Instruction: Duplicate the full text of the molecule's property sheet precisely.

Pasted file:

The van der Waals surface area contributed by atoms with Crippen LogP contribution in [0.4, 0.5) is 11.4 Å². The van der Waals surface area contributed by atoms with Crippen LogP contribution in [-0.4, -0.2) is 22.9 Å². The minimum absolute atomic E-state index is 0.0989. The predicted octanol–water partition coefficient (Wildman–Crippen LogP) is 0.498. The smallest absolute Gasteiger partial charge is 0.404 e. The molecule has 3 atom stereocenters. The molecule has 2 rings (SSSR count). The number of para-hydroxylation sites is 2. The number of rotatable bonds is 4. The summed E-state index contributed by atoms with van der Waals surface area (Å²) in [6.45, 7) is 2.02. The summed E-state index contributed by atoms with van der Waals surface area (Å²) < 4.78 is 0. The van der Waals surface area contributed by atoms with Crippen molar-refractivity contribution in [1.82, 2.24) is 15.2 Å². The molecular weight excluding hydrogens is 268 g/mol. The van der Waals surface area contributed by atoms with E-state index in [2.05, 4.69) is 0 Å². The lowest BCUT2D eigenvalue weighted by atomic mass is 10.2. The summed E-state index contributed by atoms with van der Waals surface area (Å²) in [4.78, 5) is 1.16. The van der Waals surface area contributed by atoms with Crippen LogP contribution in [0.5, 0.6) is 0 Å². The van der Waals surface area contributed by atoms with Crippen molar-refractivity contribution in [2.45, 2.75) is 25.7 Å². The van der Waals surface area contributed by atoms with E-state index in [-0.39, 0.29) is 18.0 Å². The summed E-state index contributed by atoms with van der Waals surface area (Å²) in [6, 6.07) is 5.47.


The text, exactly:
The van der Waals surface area contributed by atoms with Crippen LogP contribution in [0.4, 0.5) is 11.4 Å². The van der Waals surface area contributed by atoms with Crippen LogP contribution in [-0.4, -0.2) is 22.9 Å². The minimum absolute atomic E-state index is 0.0989. The predicted octanol–water partition coefficient (Wildman–Crippen LogP) is 0.498. The smallest absolute Gasteiger partial charge is 0.404 e. The molecule has 3 atom stereocenters. The molecule has 2 rings (SSSR count). The number of para-hydroxylation sites is 2. The number of rotatable bonds is 4. The summed E-state index contributed by atoms with van der Waals surface area (Å²) in [6.45, 7) is 2.02. The summed E-state index contributed by atoms with van der Waals surface area (Å²) < 4.78 is 0. The van der Waals surface area contributed by atoms with Crippen molar-refractivity contribution in [1.82, 2.24) is 15.2 Å². The molecular weight excluding hydrogens is 268 g/mol. The van der Waals surface area contributed by atoms with E-state index in [2.05, 4.69) is 0 Å². The lowest BCUT2D eigenvalue weighted by atomic mass is 10.2. The summed E-state index contributed by atoms with van der Waals surface area (Å²) in [4.78, 5) is 1.16. The van der Waals surface area contributed by atoms with Crippen LogP contribution in [0.5, 0.6) is 0 Å². The van der Waals surface area contributed by atoms with Crippen molar-refractivity contribution in [2.45, 2.75) is 25.7 Å². The van der Waals surface area contributed by atoms with E-state index in [-0.39, 0.29) is 18.0 Å². The summed E-state index contributed by atoms with van der Waals surface area (Å²) in [6, 6.07) is 5.47.